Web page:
Surface mount technology was then developed in the 1960s which is a technique allows components to be placed directly onto the surface of the board. This eliminated the need to drill holes through the PCB, which meant that the mounting and soldering of the components can be automated, saving time and cost for a more consistent circuit. If you require a full-turnkey solution for PCB assembly, then take a look at our PCB assembly services over at Kasdon PCB.
6. PCBs utilise traces not wires.
You may be quite familiar with electric devices requiring wires to transmit energy, however, PCBs are an exception. Instead of wires, these boards use copper traces to transport electrons. These traces are a lot smaller than your traditional wires and they are also flat which means they take up less space. Using copper traces proves to be more efficient than using wires when connecting small components on a circuit board.
7. They have lots of components.
As circuit boards are complex electronics, they will consist of several various components. These components all have their own individual properties and serve different purposes on the board. Here is a short list of some of the components which you can expect to find on a PCB: capacitors, resistors, inductors, diodes, batteries, fuses, transistors, and more.
8. Circuit boards are miniaturising.
As technology advances and electronics become smaller, we can see this reflected in the PCB industry. Developers are under more pressure than ever to develop smaller PCBs that can meet the demand for smaller and more compact electronics. There has also been research into the potential uses of graphene for PCBs as they serve as excellent conductors of electricity. It may even be possible that graphene can help miniaturise PCBs even more as it does not require the same cooling methods as the current circuits require.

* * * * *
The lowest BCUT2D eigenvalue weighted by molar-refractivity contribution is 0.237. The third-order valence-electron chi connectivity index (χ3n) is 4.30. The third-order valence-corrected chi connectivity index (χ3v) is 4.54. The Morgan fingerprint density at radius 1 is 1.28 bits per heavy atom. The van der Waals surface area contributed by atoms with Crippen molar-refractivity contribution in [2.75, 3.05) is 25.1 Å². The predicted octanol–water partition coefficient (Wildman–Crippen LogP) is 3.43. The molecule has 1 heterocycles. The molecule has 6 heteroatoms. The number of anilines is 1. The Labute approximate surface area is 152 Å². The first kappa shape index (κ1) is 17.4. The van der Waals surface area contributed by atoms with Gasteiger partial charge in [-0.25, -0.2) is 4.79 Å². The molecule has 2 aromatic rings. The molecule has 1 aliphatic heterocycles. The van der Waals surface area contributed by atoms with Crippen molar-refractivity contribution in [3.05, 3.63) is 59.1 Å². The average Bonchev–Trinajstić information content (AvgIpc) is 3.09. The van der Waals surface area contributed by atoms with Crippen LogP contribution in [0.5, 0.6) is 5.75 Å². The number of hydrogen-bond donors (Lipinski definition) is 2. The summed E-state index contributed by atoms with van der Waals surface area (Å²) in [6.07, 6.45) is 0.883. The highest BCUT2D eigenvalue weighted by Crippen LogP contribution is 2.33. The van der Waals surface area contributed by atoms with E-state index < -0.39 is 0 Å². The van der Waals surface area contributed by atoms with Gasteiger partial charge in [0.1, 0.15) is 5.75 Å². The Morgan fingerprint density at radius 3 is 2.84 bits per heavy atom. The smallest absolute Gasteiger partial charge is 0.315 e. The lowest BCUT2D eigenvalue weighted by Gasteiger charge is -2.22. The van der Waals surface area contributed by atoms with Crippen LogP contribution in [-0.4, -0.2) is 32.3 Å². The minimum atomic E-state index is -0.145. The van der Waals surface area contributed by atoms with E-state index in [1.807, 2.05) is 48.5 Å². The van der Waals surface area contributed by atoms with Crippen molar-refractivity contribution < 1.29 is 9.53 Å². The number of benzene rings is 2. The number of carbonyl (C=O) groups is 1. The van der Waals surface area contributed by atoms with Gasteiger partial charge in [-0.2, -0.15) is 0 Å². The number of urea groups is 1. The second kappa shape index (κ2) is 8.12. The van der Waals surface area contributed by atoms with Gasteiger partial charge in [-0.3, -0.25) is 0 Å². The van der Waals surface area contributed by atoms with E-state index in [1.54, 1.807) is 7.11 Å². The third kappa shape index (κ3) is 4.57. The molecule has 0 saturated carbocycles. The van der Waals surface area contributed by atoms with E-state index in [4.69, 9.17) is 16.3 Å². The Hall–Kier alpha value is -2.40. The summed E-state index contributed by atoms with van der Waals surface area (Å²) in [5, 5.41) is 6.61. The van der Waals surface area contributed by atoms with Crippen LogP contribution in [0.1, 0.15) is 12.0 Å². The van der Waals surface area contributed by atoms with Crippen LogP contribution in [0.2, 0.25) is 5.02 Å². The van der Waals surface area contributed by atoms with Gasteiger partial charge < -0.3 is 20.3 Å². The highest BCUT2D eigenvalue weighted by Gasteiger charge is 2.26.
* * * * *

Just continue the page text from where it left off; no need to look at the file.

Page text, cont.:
9. There are a variety of PCB types.
Printed circuit boards aren’t all the same. In fact, there are several types of circuit boards available and each of them has their own properties that are suitable for certain tasks. Some types of boards may be more suited to low-performance devices, which means that they are cheaper and easier to manufacture. Whereas other types of boards may be more suited to high power devices but will be more expensive to produce. Here are the different types of boards: Single sided, double sided, multi-layered, flexible, rigid, flexible-rigid, and metal-backed. You can learn more about the different types of PCBs here.
10. You can customise PCBs.
Did you know that printed circuit boards can be completely customised to your order? You can request a PCB company to design and manufacture circuit boards that completely ticks all of your requirements. For example, if you need to add more functionality to a device, then ordering a custom PCB may be better than a standard PCB. If you require PCB manufacturing, then take a look at our PCB fabrication services here.
Contact Clarydon for Printed Circuit Board Manufacturing
Clarydon has a wealth of expertise in PCB manufacturing. If you require printed circuit board manufacturing then please get in touch with one of our PCB specialists and we would be happy to help.
Call us on 01902 606 000 or you can email us at email@example.com.